I have been working on my own Forth for a while. It is a Token Threaded Forth written in C. That makes it slower but it also creates very compact code, the present system is 16KB in size for a Forth Kernel with 200+ WORDS. I’m ready to go to the next phase which involves creating a Target Compiler that generates 64-bit native code for Linux.
Progress has been slow due to health issues, recently I found the cause on a major issue, headaches 24/7, dizziness, muscle cramps, it turns out that my CPAP machine had some issues and I been suffering from Carbon Dioxide poisoning.
Now that the issue has been temporarily fixed and I feel better I will be getting back to my projects. There are two projects I want to work with;
- Work with porting MinForth to CP/M and CP/M 68k.
- Work with ColorForth and become more familiar with Charles Moore’s latest Forth.
With those two projects in mind, I am investigating several Forth Systems to see if they are useful for the project or to get ideas from them. The Forth System that seems on the surface are;
MinForth, a Forth system written in C with some interesting properties, along with 2012 compatible Forth you have a Forth to C translator which might be very useful. It also supports Complex Numbers with a built-in library that can come in handy for Ham use as often Complex numbers are needed in designing radios but also in Software Define Radio to represent and process the radio signals. Because of how it’s built it would also make the system easily transported to another CPU that has a C compiler available.
Reda3, a ColorForth Based System that uses prefixes instead of colors to declare what type is an item, and uses a normal keyboard to create programs. It also has another interesting feature, it has a Forth to Assembler Cross-Compiler which might be handy for experimenting with my own Forth, it is small and with its target compiler, it might make it easier to migrate it to other CPUs.
Currently, I will be looking at MinForth, which I have installed on several PCs and I compiled it in Linux to be a 64-bit System, so the pieces are working and are ready to experiment with.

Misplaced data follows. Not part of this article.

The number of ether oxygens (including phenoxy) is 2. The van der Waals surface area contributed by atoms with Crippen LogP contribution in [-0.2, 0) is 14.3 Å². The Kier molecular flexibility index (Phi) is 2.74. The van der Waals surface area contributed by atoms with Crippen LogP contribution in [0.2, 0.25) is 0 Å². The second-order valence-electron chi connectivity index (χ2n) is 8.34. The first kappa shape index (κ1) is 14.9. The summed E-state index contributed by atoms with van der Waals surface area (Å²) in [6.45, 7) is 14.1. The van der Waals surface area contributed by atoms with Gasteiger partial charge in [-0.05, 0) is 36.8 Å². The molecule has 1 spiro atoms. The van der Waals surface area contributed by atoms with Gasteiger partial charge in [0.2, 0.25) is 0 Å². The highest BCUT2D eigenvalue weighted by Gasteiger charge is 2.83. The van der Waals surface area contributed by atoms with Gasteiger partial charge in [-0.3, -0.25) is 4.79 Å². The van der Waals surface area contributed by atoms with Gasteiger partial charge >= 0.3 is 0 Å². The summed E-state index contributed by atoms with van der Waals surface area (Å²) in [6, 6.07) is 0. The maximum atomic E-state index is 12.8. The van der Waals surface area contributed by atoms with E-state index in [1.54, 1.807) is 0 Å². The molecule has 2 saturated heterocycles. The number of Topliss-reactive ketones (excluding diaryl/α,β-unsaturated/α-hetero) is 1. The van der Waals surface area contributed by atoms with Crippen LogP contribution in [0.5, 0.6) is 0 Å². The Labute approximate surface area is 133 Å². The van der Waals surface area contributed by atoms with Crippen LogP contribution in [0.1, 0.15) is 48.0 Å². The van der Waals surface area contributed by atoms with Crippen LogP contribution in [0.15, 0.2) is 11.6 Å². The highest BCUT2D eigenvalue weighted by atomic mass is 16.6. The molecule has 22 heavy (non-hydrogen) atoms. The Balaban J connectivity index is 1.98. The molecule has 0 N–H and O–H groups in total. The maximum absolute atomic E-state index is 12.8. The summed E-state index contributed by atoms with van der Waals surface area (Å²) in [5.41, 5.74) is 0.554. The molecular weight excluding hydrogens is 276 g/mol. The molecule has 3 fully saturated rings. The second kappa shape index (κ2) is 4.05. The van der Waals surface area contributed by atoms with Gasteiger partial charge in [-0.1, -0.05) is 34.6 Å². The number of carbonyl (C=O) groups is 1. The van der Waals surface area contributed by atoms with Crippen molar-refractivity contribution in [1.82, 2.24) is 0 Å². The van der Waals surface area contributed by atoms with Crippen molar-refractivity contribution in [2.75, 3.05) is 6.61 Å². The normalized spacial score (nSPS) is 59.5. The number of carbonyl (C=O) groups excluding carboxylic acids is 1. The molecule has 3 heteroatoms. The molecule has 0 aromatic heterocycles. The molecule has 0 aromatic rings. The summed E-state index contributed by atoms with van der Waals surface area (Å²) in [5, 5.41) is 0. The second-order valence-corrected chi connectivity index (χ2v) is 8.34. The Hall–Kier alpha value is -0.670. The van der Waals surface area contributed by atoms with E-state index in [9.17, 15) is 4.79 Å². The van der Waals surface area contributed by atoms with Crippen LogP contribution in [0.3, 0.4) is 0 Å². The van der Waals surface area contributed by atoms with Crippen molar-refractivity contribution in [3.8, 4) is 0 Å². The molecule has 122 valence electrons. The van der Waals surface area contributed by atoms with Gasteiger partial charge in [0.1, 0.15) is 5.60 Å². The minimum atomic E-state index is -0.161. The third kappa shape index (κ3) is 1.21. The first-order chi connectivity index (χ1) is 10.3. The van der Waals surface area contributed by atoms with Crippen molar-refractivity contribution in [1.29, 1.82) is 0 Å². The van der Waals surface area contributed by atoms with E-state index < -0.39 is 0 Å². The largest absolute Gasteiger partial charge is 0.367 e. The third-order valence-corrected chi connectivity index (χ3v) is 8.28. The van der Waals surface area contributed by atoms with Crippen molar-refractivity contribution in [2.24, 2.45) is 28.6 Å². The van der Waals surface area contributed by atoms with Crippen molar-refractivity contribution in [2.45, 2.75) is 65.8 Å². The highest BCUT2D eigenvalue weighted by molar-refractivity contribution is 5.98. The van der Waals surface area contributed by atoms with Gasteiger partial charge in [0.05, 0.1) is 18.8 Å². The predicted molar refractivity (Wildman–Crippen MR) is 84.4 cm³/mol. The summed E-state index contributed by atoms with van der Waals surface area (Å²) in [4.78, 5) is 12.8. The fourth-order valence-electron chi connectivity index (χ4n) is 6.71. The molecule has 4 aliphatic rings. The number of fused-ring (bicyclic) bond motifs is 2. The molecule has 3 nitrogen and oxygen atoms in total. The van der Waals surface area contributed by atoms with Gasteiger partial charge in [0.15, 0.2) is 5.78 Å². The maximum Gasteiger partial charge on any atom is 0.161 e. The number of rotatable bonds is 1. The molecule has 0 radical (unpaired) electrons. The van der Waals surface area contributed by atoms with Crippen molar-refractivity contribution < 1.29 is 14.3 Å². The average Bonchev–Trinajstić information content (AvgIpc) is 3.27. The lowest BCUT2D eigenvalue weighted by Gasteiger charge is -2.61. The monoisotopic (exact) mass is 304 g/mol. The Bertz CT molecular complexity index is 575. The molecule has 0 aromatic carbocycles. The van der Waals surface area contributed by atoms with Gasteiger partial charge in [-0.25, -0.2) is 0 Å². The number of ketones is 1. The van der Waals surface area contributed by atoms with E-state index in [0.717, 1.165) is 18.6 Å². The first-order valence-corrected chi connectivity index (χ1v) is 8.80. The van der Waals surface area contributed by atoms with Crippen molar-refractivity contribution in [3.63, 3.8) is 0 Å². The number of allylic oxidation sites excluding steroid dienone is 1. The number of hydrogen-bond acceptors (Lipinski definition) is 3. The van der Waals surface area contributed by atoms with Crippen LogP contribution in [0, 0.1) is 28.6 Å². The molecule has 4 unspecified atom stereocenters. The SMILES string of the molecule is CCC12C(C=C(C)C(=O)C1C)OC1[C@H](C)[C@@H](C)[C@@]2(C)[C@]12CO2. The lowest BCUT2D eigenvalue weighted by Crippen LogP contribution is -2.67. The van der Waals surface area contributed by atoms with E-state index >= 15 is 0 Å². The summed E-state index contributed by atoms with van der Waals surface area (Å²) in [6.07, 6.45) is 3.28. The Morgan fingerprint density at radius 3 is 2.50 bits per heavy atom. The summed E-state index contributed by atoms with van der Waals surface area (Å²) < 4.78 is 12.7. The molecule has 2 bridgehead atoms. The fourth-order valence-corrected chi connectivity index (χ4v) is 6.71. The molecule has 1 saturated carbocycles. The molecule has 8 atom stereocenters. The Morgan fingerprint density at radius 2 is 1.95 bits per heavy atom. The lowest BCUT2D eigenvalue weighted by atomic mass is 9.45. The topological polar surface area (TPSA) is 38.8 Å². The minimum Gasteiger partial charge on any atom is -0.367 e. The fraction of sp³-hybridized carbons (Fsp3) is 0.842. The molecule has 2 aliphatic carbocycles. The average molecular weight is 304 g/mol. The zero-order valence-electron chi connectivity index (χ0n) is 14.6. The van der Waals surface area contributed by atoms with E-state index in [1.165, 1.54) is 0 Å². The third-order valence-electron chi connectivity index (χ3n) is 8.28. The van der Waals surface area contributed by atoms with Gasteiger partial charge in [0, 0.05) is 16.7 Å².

Along with these Forth Systems, I will look at the possibility to use C, and Clojure. Rust, Pascal, 8th, or Vfx if I have to write the software from scratch, anything goes but I’m hoping one of the above systems is good enough so I won’t have to start from scratch.
Initial testing with MinForth looks good, I compiled a 64-bit Linux version with no problems, I did some initial testing and so far things look good with it;
- It is fairly fast, for some text-based tests it’s close to the Vfx compiler which is the fastest out there, in other tests Vfx beats it but the speed is more than good enough.
- Source code is available for the Forth Compiler and the Transpilers, without it it would be useless for this project.
- It generates C code with the Transpiler very useful when writing the code optimizer.
- Because of using C, it will be a useful tool to migrate to a CPU that has a C Compiler which is pretty much all CPUs.
- It has a code stripper in the Transpiler that removes all unused code for minimally sized applications
- Compiles to 32-bit or 64-bit code, Linux is moving to 64-bit only.
- Compiles to Windows or Linux, I have moved to use Mint Linux.
- Supports Complex Numbers, useful for HAM applications and Software Defined Radios.
- Supports files and blocks, very handy when dealing with my MC68K projects.
- ANS 2012 compatible, neither a plus nor a minus, anything from Forth 97 to ANS 2012, eForth, ColorForth compatible is OK by me.